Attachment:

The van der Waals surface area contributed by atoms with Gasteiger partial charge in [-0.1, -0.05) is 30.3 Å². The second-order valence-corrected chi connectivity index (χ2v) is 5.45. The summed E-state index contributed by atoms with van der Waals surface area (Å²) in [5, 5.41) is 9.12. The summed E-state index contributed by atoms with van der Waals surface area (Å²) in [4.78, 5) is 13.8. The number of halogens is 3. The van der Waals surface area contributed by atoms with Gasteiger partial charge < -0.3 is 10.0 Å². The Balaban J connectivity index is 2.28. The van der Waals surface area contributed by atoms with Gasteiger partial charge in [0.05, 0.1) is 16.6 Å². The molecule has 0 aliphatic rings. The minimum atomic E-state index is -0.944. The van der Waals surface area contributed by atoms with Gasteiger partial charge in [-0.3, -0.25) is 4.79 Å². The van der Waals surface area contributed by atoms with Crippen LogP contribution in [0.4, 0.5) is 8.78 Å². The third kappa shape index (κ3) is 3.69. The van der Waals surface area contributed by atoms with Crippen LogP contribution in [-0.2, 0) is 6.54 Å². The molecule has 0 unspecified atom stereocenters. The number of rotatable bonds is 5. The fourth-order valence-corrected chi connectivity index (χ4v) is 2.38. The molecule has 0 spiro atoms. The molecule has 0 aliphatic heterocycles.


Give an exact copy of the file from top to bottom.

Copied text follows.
The van der Waals surface area contributed by atoms with Gasteiger partial charge in [-0.1, -0.05) is 30.3 Å². The second-order valence-corrected chi connectivity index (χ2v) is 5.45. The summed E-state index contributed by atoms with van der Waals surface area (Å²) in [5, 5.41) is 9.12. The summed E-state index contributed by atoms with van der Waals surface area (Å²) in [4.78, 5) is 13.8. The number of halogens is 3. The van der Waals surface area contributed by atoms with Gasteiger partial charge < -0.3 is 10.0 Å². The Balaban J connectivity index is 2.28. The van der Waals surface area contributed by atoms with Gasteiger partial charge in [0.05, 0.1) is 16.6 Å². The molecule has 0 aliphatic rings. The minimum atomic E-state index is -0.944. The van der Waals surface area contributed by atoms with Gasteiger partial charge in [-0.3, -0.25) is 4.79 Å². The van der Waals surface area contributed by atoms with Crippen LogP contribution in [0.4, 0.5) is 8.78 Å². The third kappa shape index (κ3) is 3.69. The van der Waals surface area contributed by atoms with Crippen LogP contribution in [-0.2, 0) is 6.54 Å². The molecule has 0 unspecified atom stereocenters. The number of rotatable bonds is 5. The fourth-order valence-corrected chi connectivity index (χ4v) is 2.38. The molecule has 0 spiro atoms. The molecule has 0 aliphatic heterocycles.